Germany's new government is facing pressure to get tough on Russia, after a German navy chief's pro-Moscow remarks angered Kyiv and exasperation grows with Berlin's fence-sitting in the Ukraine crisis.
After a week of frantic diplomacy that included a visit to Berlin by US Secretary of State Antony Blinken, Chancellor Olaf Scholz's government found itself scrambling at the weekend to reassure Kyiv of its support amid fears of a Russian invasion.
The spat was triggered by German navy chief Kay-Achim Schoenbach's musings that it was "nonsense" to think Russia was about to march on Ukraine and that President Vladimir Putin deserves respect.
Schoenbach resigned late Saturday but the damage was done.
The Ukrainian ambassador to Germany, Andrij Melnyk, said Ukrainians were "deeply shocked."
The incident "massively calls into question Germany's international credibility and reliability — not only from the Ukrainian perspective," he told Die Welt newspaper on Sunday.
In Kyiv, Foreign Minister Dmytro Kuleba summoned the German ambassador and accused Germany of "encouraging" Putin to attack Ukraine.
The Ukraine crisis is the first major test for Scholz, who took over from veteran leader Angela Merkel last month.
His coalition government of the centre-left Social Democratic Party (SPD), the Greens and the pro-business FDP, has vowed "dialogue and toughness" with Russia.
But it has struggled to overcome internal divisions and craft a unified response on how to deal with an emboldened Moscow.
The Handelsblatt financial daily, noting that German politicians' tendency to "understand Russia" remains alive and well, asked: "Where is the line between a willingness to engage in dialogue, and strategic naivete?"
A key bone of contention between Germany and Western allies is Berlin's refusal to send weapons to Ukraine.
The decision puts Germany at odds with the United States, Britain and Baltic states which have already agreed to send weapons, including anti-tank and anti-aircraft missiles.
Germany is traditionally reluctant to get involved in military conflict, traumatised by its past as an instigator of two World Wars, and Scholz's government insists arming Ukraine would only inflame tensions.
But Ukraine's Kuleba said Germany's cautious stance does not match "the current security situation", and urged Berlin to "stop undermining unity" among Kyiv's allies.
Even in Germany, some have called for a rethink.
Henning Otte, a lawmaker from the centre-right CDU opposition party, told the Bild daily last week that if Ukraine is asking for weapons to fend off a possible attack, "we must not reject this request."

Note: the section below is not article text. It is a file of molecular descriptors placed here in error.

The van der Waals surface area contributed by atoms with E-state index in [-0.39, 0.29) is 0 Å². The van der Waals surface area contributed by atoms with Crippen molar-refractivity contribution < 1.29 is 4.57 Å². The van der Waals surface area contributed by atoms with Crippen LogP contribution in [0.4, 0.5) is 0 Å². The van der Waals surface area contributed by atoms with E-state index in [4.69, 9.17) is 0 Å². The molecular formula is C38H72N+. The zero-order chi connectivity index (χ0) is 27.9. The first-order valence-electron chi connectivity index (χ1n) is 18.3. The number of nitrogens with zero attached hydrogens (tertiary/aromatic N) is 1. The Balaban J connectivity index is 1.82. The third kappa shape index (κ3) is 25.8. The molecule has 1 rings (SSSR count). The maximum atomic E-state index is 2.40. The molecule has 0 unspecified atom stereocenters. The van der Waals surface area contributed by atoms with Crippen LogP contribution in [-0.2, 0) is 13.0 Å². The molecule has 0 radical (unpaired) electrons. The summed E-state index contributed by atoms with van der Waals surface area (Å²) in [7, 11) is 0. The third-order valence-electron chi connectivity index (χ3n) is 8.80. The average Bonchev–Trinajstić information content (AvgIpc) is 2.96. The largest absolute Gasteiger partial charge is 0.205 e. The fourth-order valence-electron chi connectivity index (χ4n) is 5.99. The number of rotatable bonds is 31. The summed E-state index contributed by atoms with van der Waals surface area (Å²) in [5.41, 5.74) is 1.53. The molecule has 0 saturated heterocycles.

Nord Stream 2 leverage
Another sore point in the Ukraine crisis is the contentious Nord Stream 2 pipeline, which has split the new cabinet in Berlin.
The completed pipeline, currently awaiting German regulatory approval, is set to double Russian gas supplies to Germany.
The previous Merkel-led government always insisted that the pipeline was a purely commercial project — irritating allies who fear the pipeline will give Russia too much leverage over European energy.
While Scholz has echoed Merkel's line on the pipeline as a "private sector project," his Foreign Minister Annalena Baerbock, from the Greens, is a known opponent of Nord Stream 2.
But in a sign that Scholz's position may be hardening, he reiterated last week that he stood by a German-US deal not to allow Moscow to use the pipeline as a weapon and that when it comes to sanctions, "everything" is on the table.
"Scholz's new statement should hopefully now bring more coherence to the German debate and reassure partners abroad who had started to see Germany as the West's weak link," said Jana Puglierin of the European Council on Foreign Relations think-tank.
Germany's SPD has a "nostalgic reflex" when it comes to Russia, said Die Zeit weekly, harking back to ex-SPD chancellor Willy Brandt and his "Ostpolitik" policy of rapprochement with the east in the 1970s.
In an open letter in Die Zeit earlier this month, 73 Eastern Europe and security experts urged Berlin to end its "special treatment" of Russia and correct course.
Germany has been watching the Kremlin's actions "critically but largely inactively for three decades", they wrote. Now, "Germany must act".